Additionally, Bob Mancini and Ty Hennes, USA Hockey ADM Regional Managers, spent time prior to the on-ice skate with the coaches discussing the details of the ADM Program, on-ice implementation, long term athlete development, and the importance of off-ice training. Registration opened June 1st, and over 100 skaters signed up in the first week. Please click HERE for more information on this new and exciting program. Click HERE to view photos from the Chicago Mission Open House.



Hershey Savoring Sweet Success with ADM


 By Jayson Hron - USA Hockey 


Goal differential.
It's an unusual subject to lead a youth hockey story, but when a team's goal differential improves by 137 goals in one year, the statistic precedes the anecdote.
Want more? One year ago, the 12U Hershey Junior Bears scored 2.4 goals per game. In 2013-14, with essentially the same roster of girls between the ages of 8 and 13, they doubled that average. At the same time, they cut their goals against to less than 1.5 per game and the Junior Bears' goaltenders registered 13 shutouts.
So what ignited the improvement? Certainly another year of physical maturation played a role. Players like Bekah Smith, 13, sprouted seemingly overnight, scoring 28 goals as a stronger, taller version of the girl who scored just a single goal in 2012-13. But there was another change complementing her growth, and that of her teammates. It was a change in the team's training philosophy.



Sorting ADM Truths

from Myths 


 By USA Hockey 


Myth 1: ADM fails in youth goalie development. Kids need to be identified as goaltenders and taught goaltending-specific skills at young ages.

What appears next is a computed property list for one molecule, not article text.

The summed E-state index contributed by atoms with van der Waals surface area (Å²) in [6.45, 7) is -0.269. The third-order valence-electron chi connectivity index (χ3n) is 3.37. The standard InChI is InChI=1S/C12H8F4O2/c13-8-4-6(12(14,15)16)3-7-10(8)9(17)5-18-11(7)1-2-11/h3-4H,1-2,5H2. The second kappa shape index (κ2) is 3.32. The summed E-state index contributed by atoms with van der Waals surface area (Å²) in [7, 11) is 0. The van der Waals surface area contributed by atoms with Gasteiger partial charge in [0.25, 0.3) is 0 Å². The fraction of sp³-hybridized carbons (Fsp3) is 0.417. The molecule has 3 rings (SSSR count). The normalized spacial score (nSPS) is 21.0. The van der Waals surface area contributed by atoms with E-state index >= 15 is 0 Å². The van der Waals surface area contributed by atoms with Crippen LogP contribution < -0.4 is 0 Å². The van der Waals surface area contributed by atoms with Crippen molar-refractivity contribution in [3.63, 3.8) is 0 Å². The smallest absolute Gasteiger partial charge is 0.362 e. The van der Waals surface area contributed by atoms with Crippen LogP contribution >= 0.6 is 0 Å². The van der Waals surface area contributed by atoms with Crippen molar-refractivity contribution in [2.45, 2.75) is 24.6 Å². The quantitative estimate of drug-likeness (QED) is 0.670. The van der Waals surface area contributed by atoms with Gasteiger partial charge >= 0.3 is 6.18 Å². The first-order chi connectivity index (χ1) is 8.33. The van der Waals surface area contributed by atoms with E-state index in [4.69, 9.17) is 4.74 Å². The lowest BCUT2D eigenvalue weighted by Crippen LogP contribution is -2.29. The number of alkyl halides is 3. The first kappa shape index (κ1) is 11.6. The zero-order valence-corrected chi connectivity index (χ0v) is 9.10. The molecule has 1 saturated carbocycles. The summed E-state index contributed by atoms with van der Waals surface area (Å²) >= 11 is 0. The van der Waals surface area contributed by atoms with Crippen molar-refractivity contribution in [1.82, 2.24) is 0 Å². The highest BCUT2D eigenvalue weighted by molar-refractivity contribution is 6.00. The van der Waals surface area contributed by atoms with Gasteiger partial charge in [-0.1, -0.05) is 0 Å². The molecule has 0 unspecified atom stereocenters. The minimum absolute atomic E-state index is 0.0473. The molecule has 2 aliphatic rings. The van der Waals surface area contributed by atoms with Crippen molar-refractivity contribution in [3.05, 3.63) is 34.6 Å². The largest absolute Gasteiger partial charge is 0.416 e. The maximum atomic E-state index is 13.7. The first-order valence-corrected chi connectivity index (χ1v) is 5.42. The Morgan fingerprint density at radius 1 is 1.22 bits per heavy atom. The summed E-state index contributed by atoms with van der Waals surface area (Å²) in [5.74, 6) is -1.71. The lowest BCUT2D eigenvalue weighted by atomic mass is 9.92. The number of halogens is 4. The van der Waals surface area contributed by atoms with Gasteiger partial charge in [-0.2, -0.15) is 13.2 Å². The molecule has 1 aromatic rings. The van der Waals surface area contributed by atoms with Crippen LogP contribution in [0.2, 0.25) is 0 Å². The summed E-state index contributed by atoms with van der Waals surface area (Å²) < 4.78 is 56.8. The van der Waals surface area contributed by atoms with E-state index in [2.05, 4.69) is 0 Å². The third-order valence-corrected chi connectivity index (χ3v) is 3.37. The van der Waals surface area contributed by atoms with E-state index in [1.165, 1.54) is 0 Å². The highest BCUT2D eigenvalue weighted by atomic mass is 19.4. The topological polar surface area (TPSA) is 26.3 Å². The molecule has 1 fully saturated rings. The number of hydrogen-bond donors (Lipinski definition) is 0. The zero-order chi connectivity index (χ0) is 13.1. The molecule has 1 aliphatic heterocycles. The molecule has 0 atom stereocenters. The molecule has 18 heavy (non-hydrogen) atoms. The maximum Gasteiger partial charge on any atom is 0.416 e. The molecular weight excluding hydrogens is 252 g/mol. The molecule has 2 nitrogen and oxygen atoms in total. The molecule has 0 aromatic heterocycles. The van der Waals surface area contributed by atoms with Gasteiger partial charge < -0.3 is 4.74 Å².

Truth: Almost none of the NHL's top goaltenders began playing between the pipes until they were at least 9 years old. Finland, which is viewed as a model for producing great goaltenders, doesn't let kids play full-time in goal until age 10.


Goaltending experts worldwide state that, at 8U, it's far more important to develop overall athleticism and skating ability than goaltending technique. And, as Kevin Woodley recently wrote in InGoal Magazine, "most NHL goaltending coaches will tell you they'd rather add some structure to a skilled athletic goalie than try to add athleticism to a technician." Thus, the ADM's emphasis on development of athleticism at young ages is ideal for skaters and future goalies alike. 





Why Are We Involved in
Youth Hockey?
Tony Granato:
Why We Play



Minnesota Hockey Coach-in-Chief, Hal Tearse, has 38+ years of coaching experience from Mites to College Hockey. He discusses the question, why is it that we are involved in hockey? What is really important as a coach and parent of hockey players? Listen to Coach Tearse share his thoughts on these and other questions.


Chicago native, former NHL player and current coach, Tony Granato, speaks briefly on understanding why the kids play the game. As parents and coaches we need to reinforce these with our skaters. 


As we have learned over the course of implementing the ADM across the state, it is all about increased puck touches and constant activity on the ice for the 8U skater.  Good, quality station based practices vastly increase the amount of both for the player.  Having tracked players in both full-ice practices and ADM style practices, the amount of added touches and movement for any one skater is 4 fold.  So if we are to give the parents their moneys worth and the skater the development they deserve than station based practices is the best way to do both.



Here is an off-ice drill not for those adventurous coaches out there. Watch as USA Hockey ADM Regional Manager, Ty Hennes, leads a group of kids through an off-ice drill at the Vierumaki Camp for the IIHF.